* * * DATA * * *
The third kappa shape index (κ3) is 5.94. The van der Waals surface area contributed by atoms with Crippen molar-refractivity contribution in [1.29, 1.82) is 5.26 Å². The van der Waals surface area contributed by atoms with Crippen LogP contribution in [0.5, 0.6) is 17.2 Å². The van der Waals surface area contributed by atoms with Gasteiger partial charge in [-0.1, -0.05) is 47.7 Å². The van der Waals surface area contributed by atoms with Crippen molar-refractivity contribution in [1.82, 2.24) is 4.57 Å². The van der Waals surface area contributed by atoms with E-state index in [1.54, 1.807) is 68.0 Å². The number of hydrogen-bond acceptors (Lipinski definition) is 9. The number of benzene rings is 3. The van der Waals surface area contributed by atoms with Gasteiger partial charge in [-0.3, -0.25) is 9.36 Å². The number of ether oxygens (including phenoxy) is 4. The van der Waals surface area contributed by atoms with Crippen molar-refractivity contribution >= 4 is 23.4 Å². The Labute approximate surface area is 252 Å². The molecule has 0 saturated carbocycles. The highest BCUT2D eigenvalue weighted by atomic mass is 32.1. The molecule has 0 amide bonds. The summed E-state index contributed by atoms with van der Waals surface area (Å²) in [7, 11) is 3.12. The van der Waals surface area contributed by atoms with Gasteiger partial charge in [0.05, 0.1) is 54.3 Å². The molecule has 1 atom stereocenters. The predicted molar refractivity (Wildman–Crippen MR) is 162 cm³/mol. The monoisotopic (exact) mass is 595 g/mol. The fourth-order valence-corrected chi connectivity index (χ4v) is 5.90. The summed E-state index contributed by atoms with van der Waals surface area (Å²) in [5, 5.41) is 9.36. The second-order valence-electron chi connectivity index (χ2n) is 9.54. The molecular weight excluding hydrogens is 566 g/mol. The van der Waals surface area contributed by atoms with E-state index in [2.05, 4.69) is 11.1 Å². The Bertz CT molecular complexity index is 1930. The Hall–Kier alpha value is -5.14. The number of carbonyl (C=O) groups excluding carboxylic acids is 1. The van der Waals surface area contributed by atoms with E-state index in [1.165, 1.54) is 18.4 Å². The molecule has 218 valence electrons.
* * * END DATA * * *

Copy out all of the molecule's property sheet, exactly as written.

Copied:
The third kappa shape index (κ3) is 5.94. The van der Waals surface area contributed by atoms with Crippen molar-refractivity contribution in [1.29, 1.82) is 5.26 Å². The van der Waals surface area contributed by atoms with Crippen LogP contribution in [0.5, 0.6) is 17.2 Å². The van der Waals surface area contributed by atoms with Gasteiger partial charge in [-0.1, -0.05) is 47.7 Å². The van der Waals surface area contributed by atoms with Crippen molar-refractivity contribution in [1.82, 2.24) is 4.57 Å². The van der Waals surface area contributed by atoms with E-state index in [1.54, 1.807) is 68.0 Å². The number of hydrogen-bond acceptors (Lipinski definition) is 9. The number of benzene rings is 3. The van der Waals surface area contributed by atoms with Gasteiger partial charge in [-0.3, -0.25) is 9.36 Å². The number of ether oxygens (including phenoxy) is 4. The van der Waals surface area contributed by atoms with Crippen molar-refractivity contribution >= 4 is 23.4 Å². The Labute approximate surface area is 252 Å². The molecule has 0 saturated carbocycles. The highest BCUT2D eigenvalue weighted by atomic mass is 32.1. The molecule has 0 amide bonds. The summed E-state index contributed by atoms with van der Waals surface area (Å²) in [7, 11) is 3.12. The van der Waals surface area contributed by atoms with Gasteiger partial charge in [0.05, 0.1) is 54.3 Å². The molecule has 1 atom stereocenters. The predicted molar refractivity (Wildman–Crippen MR) is 162 cm³/mol. The monoisotopic (exact) mass is 595 g/mol. The fourth-order valence-corrected chi connectivity index (χ4v) is 5.90. The summed E-state index contributed by atoms with van der Waals surface area (Å²) in [5, 5.41) is 9.36. The second-order valence-electron chi connectivity index (χ2n) is 9.54. The molecular weight excluding hydrogens is 566 g/mol. The van der Waals surface area contributed by atoms with E-state index in [2.05, 4.69) is 11.1 Å². The Bertz CT molecular complexity index is 1930. The Hall–Kier alpha value is -5.14. The number of carbonyl (C=O) groups excluding carboxylic acids is 1. The van der Waals surface area contributed by atoms with E-state index in [1.165, 1.54) is 18.4 Å². The molecule has 218 valence electrons.